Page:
The pruning of the vine is a very important step in the elaboration of a wine. It conditions the good fruiting and harvesting of the grapes. This limits the growth of the vine to regulate the production of grapes in quantity and quality.
Generally the vines are pruned at the end of winter, between February and March in order to avoid frost periods. The aim is to keep only the most fertile buds, i.e. those that appear on the one-year-old wood. The buds growing on wood over a year old are less fertile, so it is necessary to cut all the old wood. It can also be pruned in the summer period, but this is not mandatory. Pruning removes old wood to make way for new, more fertile shoots.
It is a short pruning of the vine used in some vineyards. It is mainly practiced in the Mediterranean regions because having one foot close to the ground protects the vine from the wind and the falling vegetation protects the grapes from the sun. With this pruning, only 3 to 5 arms (branches) are kept on the vine. The branches end with a spur of 3 or 4 buds. This size is mainly used in the southern Mediterranean and there are several types of goblet pruning depending on the region.
This size is slightly closer to the cup size because it can be short but has the particularity of being able to be high. For this size it is necessary to keep only 1 or 2 arms with 3 or 4 spurs each with 2 buds. This size is recommended for a quality production. It is used in many parts of the world.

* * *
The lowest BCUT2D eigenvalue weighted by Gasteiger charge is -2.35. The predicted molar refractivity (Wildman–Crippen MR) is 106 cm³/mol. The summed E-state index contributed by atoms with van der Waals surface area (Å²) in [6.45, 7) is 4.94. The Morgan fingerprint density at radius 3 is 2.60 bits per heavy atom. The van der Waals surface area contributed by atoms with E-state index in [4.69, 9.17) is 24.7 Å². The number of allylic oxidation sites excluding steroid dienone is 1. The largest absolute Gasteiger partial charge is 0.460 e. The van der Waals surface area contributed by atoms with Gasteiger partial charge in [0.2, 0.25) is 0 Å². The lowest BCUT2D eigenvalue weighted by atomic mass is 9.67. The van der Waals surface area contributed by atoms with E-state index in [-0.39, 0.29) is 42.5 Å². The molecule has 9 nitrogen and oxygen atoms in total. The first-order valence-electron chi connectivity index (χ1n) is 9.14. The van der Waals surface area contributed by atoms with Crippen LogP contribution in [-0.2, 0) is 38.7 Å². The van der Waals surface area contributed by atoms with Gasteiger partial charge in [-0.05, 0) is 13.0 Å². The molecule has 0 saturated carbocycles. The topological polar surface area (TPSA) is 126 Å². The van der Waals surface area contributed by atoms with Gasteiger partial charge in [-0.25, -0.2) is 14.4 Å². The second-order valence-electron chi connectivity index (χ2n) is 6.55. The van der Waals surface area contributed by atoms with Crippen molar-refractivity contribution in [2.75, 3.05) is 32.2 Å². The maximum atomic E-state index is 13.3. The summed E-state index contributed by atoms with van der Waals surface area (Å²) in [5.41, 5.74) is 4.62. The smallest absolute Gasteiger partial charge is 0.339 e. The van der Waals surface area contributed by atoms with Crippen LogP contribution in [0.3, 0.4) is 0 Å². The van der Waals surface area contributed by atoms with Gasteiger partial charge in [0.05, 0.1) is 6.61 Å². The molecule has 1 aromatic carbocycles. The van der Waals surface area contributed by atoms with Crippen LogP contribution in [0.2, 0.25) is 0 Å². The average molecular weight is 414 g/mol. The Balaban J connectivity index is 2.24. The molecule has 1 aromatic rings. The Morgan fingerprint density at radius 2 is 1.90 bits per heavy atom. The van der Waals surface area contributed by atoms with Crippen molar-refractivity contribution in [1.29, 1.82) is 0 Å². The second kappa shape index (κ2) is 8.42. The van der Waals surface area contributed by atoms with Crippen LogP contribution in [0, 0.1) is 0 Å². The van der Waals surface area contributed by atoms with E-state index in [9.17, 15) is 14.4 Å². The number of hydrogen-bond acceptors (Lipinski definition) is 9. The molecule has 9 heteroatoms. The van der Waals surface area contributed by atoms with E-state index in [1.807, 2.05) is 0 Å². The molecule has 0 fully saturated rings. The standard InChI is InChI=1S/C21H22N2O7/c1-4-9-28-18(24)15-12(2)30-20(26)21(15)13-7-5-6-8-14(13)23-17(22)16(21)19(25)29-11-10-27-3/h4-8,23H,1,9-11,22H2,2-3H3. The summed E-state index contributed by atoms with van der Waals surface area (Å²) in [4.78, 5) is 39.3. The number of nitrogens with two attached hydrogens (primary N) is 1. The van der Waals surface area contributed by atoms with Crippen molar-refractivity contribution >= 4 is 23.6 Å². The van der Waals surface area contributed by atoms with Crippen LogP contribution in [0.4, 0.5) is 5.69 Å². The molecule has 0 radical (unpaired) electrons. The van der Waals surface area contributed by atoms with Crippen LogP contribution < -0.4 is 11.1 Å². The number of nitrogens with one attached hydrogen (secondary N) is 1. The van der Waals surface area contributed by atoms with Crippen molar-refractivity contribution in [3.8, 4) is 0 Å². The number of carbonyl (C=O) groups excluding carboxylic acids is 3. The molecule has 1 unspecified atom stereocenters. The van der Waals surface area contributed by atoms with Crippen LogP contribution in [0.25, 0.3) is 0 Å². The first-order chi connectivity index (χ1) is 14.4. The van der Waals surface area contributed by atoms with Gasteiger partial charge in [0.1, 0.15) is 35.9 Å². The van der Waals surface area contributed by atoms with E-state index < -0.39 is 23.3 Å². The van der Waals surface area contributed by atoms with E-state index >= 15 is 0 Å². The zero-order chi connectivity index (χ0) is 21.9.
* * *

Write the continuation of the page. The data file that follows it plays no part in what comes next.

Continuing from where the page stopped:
The advantage of cordon pruning and goblet pruning is that these two pruning methods make it possible to keep as many buds as possible.
Considered the most productive, Guyot pruning only keeps the fruit buds (which are fertile). For this size, the quality of the bunches is preferred to the quantity produced. Production depends on the length of the stick and the number of buds. We select a rod that can go from 6 to 12 buds and that will be attached to a spur and a wire. There are two types of Guyot pruning, the single and the double. The single has a long length This size is practiced in Alsace, Burgundy and Bordeaux.
This large size is the only one that still allows good results. It takes its name from its two trellising axes which form a lyre. It is a high waist, two perpendicular arms carry the spurs. This method is designed to avoid shaded areas and to optimize sunshine and ventilation of the vine. It is practiced in the Jura or in the Hautes-Côtes-de-Beaune.
this new method of pruning aims to reduce costs as much as possible. This pruning is very short with one or two buds and aims to create a pruning line renewed each year but at the same height. The straighter the cutting line, the easier the mechanical cutting will be. For this purpose, the cord is wrapped around a carrier wire.
Each type of size has its advantages and disadvantages and adapts more or less to different regions, soils and climates. It is necessary to choose the most suitable method for the location and to choose whether the quantity or quality is desired.
Lou Dubois for the Grappes